I could go on and on about the chances God has given me to get over myself as I parent. In fact, I wrote an entire book called There’s a Green Plastic Monkey in My Purse, and it’s all about the ways God has let me grow closer to Him through parenting. Each parenting challenge is another chance to move past my initial reaction to seek the good of my children, and to move past pride and self-absorption. These things are poison to our walks with God, and He lets the difficulties of parenting teach us this over and over.

Colossians 3:12-15 says:
Since God chose you to be the holy people he loves, you must clothe yourselves with tenderhearted mercy, kindness, humility, gentleness, and patience. Make allowance for each other’s faults, and forgive anyone who offends you. Remember, the Lord forgave you, so you must forgive others. Above all, clothe yourselves with love, which binds us all together in perfect harmony. And let the peace that comes from Christ rule in your hearts. For as members of one body you are called to live in peace. And always be thankful. (NLT)

Those cringe-worthy moments in motherhood give me a chance to do just these things. They let me learn how to clothe myself with tenderheartedness towards a child even when I’m embarrassed. They give me a chance to react with kindness when a child blurts out something at the wrong time. They let me learn forgiveness over and over again, just like Christ forgives me over and over again. My life is not about me. I live to glorify God, and He teaches me how to do it as I parent. I pray that He lets you learn these same blessed things through your own experiences as a parent!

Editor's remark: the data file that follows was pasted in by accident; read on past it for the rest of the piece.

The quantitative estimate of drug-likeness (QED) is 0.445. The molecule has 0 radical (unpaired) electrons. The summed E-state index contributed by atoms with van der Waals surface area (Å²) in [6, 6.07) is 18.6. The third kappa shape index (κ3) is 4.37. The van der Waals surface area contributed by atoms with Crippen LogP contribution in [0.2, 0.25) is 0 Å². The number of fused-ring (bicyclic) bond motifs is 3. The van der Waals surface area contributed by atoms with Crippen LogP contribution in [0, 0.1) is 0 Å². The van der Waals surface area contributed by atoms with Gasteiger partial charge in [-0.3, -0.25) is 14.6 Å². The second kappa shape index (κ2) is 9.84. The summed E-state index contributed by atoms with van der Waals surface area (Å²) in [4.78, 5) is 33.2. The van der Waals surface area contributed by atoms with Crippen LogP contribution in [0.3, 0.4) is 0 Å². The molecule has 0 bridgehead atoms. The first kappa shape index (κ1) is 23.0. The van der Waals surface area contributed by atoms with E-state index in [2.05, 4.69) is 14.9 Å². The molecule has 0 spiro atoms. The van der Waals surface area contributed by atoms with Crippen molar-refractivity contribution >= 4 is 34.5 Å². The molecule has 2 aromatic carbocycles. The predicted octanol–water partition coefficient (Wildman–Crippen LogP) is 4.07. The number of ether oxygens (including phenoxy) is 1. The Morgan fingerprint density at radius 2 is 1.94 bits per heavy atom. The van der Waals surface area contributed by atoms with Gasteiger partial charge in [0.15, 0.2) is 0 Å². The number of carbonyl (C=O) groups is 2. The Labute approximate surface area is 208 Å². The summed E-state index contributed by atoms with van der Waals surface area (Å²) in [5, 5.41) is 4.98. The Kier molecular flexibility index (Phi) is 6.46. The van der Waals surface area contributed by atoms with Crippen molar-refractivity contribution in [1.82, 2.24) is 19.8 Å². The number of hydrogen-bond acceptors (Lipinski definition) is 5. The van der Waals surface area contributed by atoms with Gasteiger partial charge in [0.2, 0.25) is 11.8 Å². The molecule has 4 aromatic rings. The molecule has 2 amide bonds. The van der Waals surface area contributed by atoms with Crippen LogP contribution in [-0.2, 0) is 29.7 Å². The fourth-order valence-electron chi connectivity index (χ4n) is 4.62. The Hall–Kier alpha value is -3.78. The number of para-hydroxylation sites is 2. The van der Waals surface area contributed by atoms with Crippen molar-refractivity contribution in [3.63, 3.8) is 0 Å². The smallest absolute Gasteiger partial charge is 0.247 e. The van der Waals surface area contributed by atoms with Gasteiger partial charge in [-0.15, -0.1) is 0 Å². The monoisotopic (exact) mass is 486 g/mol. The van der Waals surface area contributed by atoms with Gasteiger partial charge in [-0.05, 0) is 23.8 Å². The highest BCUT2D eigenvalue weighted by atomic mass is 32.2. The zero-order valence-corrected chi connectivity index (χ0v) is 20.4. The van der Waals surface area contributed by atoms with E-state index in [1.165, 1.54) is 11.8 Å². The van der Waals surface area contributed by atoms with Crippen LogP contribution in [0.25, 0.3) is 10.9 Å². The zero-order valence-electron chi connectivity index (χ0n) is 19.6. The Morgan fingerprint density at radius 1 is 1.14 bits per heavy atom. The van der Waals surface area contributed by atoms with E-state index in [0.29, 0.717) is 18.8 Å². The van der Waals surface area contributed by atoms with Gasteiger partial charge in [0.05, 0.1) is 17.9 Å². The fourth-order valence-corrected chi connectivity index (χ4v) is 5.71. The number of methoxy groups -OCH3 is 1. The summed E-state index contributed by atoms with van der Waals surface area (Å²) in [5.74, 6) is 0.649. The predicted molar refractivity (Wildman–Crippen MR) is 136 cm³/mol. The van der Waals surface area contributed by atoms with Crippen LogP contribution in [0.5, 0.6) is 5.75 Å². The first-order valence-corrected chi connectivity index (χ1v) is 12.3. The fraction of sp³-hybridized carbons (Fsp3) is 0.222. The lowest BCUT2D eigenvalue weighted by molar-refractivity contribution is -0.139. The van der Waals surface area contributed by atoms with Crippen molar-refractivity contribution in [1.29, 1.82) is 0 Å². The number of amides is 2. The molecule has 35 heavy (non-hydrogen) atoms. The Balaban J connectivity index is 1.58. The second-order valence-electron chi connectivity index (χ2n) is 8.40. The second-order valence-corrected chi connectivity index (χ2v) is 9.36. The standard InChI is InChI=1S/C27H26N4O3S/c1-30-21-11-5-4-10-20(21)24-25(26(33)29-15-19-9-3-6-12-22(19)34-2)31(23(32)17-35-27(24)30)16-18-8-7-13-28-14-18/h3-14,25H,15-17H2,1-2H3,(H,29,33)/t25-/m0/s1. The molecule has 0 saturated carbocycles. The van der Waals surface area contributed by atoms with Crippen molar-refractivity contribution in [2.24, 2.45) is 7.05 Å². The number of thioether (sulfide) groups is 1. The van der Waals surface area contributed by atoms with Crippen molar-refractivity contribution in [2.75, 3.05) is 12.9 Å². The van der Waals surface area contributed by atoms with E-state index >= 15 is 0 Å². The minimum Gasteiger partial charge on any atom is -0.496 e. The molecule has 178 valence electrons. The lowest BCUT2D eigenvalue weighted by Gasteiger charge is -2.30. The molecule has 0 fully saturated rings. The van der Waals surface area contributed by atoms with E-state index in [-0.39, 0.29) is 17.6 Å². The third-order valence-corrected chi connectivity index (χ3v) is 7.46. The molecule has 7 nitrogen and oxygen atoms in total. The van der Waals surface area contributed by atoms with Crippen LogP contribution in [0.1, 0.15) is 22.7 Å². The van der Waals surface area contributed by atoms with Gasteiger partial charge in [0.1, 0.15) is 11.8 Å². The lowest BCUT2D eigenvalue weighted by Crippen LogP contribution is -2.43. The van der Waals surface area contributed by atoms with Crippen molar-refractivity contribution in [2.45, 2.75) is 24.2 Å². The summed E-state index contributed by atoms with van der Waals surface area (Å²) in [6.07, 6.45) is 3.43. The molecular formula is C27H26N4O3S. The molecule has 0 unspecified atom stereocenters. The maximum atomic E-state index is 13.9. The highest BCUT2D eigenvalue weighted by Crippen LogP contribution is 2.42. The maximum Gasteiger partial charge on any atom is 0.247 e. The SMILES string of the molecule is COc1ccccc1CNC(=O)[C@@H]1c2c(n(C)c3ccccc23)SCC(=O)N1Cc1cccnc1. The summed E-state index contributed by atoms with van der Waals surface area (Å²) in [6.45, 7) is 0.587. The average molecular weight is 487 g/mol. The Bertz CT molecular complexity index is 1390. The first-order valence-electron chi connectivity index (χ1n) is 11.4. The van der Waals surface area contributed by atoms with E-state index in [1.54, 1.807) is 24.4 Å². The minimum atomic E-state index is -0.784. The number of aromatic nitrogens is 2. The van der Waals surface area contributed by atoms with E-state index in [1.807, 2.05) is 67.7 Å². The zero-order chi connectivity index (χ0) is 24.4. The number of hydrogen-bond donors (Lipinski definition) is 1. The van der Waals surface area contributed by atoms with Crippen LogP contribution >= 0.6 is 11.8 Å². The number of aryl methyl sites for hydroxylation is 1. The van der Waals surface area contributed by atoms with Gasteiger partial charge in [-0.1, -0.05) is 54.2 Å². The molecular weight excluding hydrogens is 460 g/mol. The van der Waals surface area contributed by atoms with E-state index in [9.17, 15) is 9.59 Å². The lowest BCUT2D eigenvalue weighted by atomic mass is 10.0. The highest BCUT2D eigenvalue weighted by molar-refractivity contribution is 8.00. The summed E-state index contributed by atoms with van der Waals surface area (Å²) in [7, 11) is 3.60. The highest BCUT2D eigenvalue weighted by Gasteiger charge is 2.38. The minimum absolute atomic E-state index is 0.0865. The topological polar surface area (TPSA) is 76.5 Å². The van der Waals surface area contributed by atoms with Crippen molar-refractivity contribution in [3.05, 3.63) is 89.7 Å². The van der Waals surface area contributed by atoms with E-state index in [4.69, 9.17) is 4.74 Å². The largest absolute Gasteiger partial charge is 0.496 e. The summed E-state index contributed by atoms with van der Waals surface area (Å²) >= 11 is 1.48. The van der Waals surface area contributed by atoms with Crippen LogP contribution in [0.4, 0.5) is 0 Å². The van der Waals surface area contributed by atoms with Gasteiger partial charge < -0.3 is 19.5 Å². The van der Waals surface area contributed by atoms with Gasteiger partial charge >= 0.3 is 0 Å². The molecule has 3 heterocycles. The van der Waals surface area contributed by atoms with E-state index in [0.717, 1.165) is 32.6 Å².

Bio:
Jessie Clemence is a mother of two fun and occasionally sassy children who keep life interesting. She is married to Eric and their family lives in southwest Michigan. To find Jessie online, visit her blog at www.jessieclemence.com. You can keep up with their daily adventures there.

About Her Book:
There’s a Green Plastic Monkey in My Purse humorously and practically explores motherhood and the ways it changes women. Readers will enjoy Clemence’s practical insights, biblical wisdom, sense of humor and casual, encouraging tone as she experiences the joys and challenges of everyday motherhood and seeks to allow the daily exercises in patience, selflessness and service to grow her spiritually and as a mother.

GIVEAWAY

One lucky winner will receive Jessie Clemence’s new paperback book, There’s a Green Plastic Monkey in My Purse! To enter, simply fill out the Rafflecopter form below. This giveaway is open to U.S. residents only and ends at 11:59 PM EDT on Wednesday, May 1, 2013.



a Rafflecopter giveaway





17 comments:

  1. She feels it is important for parents to have date nights --a la her Valentine's Day date.

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  2. She loves to connect with people through writing about how God’s Word applies to all parts of our lives